Family feuds could stall settlement of Mandela’s estate
(GIN) — A last will and testament by former Pres. Nelson Mandela published Feb. 3 offered some unpleasant surprises for children of the national leader and especially for his second wife, Winnie Madikizela Mandela, who was not listed among the beneficiaries. Madikizela Mandela, was married to Mandela for38 years during the struggle against racial apartheid. They divorced in 1996 but became close again toward the end of his life and, along with his third wife, Graça Machel, she was at his bedside when he died.
The family of South Africa’s first Black president, who died two months ago at 95, met this week behind closed doors at his foundation in Johannesburg to hear the reading of the will, which divides up an estate estimated at $4.1 million.
Mandela married three times and his numerous children and grandchildren have frequently clashed over who leads the family and who should benefit from his lucrative “brand.” Last year, two of his daughters went to court to dispute control over the millions contained in one of the trusts but eventually dropped the action.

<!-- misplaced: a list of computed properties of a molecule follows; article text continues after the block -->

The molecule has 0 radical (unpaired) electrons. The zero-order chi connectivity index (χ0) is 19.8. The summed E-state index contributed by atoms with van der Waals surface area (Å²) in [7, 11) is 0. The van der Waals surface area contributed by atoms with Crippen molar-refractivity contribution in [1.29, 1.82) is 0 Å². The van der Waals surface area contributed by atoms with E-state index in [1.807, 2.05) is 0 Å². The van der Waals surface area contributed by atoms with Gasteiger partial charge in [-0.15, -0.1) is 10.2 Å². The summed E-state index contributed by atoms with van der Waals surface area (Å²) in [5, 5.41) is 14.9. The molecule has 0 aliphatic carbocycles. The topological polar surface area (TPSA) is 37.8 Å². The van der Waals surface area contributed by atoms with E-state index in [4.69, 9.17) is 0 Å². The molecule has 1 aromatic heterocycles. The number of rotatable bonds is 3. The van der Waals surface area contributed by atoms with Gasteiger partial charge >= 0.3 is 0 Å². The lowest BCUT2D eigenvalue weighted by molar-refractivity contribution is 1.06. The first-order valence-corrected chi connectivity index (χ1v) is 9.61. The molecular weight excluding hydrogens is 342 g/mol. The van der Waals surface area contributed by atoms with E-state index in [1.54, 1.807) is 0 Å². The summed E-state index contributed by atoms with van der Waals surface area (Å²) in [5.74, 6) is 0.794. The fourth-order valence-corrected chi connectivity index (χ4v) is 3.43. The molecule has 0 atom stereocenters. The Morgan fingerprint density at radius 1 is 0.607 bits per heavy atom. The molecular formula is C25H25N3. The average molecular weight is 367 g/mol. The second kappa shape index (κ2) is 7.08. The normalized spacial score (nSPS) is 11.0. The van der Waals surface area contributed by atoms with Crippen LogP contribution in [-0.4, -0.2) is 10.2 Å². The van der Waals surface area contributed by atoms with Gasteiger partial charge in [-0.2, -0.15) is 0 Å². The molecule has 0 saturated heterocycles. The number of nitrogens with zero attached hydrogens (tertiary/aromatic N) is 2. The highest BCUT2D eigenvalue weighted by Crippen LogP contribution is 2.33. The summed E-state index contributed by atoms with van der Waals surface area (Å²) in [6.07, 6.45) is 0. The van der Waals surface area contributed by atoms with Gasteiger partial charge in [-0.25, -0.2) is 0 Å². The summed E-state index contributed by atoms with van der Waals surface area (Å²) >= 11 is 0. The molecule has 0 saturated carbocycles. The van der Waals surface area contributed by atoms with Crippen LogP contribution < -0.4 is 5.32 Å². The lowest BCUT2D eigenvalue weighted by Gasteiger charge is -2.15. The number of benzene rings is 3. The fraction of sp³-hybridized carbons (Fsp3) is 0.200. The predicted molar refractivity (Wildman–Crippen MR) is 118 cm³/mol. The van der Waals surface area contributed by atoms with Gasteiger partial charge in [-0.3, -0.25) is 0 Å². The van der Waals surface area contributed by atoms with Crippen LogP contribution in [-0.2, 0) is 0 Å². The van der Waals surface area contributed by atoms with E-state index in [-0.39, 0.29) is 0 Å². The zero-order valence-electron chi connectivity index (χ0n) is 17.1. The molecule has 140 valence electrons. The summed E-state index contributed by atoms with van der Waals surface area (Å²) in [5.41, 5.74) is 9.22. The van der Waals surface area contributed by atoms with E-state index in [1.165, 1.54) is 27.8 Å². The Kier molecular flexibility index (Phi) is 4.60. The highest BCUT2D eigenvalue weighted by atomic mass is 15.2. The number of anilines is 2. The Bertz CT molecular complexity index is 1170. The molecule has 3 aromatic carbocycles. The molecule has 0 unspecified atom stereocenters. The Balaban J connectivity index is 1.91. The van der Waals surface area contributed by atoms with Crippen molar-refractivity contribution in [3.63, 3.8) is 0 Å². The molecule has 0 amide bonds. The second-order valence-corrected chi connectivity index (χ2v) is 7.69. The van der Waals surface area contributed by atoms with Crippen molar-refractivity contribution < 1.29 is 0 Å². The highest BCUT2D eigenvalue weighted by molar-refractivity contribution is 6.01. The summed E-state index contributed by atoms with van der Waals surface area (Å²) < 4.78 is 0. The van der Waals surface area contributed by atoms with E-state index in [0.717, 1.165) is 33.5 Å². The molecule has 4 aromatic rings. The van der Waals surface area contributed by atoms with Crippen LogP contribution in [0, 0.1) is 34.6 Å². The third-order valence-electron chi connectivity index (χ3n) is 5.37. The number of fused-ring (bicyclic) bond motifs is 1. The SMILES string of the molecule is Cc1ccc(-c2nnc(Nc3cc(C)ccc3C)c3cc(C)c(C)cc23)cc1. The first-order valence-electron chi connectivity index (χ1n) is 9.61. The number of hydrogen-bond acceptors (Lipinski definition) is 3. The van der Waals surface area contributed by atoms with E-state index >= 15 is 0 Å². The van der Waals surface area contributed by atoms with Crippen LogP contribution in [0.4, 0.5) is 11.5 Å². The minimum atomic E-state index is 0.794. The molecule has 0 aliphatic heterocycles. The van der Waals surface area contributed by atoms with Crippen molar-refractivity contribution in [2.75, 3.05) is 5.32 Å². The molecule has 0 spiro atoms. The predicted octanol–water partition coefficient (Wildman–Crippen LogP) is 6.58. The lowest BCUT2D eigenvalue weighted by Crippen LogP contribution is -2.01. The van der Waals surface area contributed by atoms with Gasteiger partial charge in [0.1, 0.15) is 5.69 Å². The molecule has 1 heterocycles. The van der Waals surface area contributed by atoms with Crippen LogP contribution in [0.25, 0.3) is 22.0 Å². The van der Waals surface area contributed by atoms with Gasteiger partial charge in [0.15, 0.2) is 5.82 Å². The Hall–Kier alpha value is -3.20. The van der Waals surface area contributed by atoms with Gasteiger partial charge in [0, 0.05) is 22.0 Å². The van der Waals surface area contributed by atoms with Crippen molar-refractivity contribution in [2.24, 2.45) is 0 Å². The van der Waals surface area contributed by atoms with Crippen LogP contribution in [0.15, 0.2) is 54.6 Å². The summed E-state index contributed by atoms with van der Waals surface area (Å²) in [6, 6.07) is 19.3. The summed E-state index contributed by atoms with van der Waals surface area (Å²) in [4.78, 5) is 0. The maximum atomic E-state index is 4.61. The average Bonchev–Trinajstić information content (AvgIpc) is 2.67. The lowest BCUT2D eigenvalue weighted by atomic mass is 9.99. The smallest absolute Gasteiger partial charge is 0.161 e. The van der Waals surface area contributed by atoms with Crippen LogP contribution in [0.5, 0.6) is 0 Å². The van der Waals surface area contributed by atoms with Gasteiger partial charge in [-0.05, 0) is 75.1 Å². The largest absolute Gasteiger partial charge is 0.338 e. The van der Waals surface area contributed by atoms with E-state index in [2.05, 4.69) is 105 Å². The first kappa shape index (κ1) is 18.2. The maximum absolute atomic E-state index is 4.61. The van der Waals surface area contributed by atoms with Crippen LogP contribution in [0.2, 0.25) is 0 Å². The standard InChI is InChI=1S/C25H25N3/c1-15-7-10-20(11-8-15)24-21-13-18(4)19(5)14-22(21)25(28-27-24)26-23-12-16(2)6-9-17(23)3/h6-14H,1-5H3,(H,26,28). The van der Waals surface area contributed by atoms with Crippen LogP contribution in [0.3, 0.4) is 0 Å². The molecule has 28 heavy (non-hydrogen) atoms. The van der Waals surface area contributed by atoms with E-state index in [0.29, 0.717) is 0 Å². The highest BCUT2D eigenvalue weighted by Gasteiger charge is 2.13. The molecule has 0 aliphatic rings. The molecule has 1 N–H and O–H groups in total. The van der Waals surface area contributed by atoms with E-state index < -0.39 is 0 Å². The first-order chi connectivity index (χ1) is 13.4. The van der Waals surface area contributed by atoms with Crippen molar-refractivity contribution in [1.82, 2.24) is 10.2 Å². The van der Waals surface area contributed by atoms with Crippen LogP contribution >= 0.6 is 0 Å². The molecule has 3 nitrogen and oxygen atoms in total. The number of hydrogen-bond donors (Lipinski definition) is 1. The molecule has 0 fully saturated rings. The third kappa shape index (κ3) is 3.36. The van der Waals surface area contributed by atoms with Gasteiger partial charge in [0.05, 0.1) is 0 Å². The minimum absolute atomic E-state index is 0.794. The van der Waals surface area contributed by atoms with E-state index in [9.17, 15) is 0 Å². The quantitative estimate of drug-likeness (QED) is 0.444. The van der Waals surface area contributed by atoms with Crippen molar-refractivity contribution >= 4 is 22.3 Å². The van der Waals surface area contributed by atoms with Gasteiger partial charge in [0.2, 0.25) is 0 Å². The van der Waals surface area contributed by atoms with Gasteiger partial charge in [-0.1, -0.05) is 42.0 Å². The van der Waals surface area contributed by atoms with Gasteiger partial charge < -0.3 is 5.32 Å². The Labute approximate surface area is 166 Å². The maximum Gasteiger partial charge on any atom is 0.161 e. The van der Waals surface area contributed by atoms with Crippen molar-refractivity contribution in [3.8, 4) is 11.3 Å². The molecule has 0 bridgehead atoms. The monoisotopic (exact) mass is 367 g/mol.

Winnie’s grandchildren and great-grandchildren with Mandela were all left generous sums, although the money for Bambatha, Zondwa, Zwelabo and Zoleka Mandela has to be paid to Machel to be paid out at her discretion.
Machel will inherit the cars, the jewelry in her possession and the works of art of her choosing at the Houghton home she had shared with Mandela. Machel’s children from her former marriage to the late Mozambican president Samora Machel — Josina and Malengane — and six of Samora Machel’s children from his previous marriage are also beneficiaries.
Madiba also made a bequest to all the schools he had attended in his lifetime, as well as to the Qunu Secondary School and to Orlando West High School for the “role its pupils and teachers played in the struggle for liberation.”
The home in Houghton, Johannesburg, where Mandela died on Dec. 5 will be used by children of his late son Makgatho. “It is my wish that it should also serve as a place of gathering of the Mandela family in order to maintain its unity long after my death.”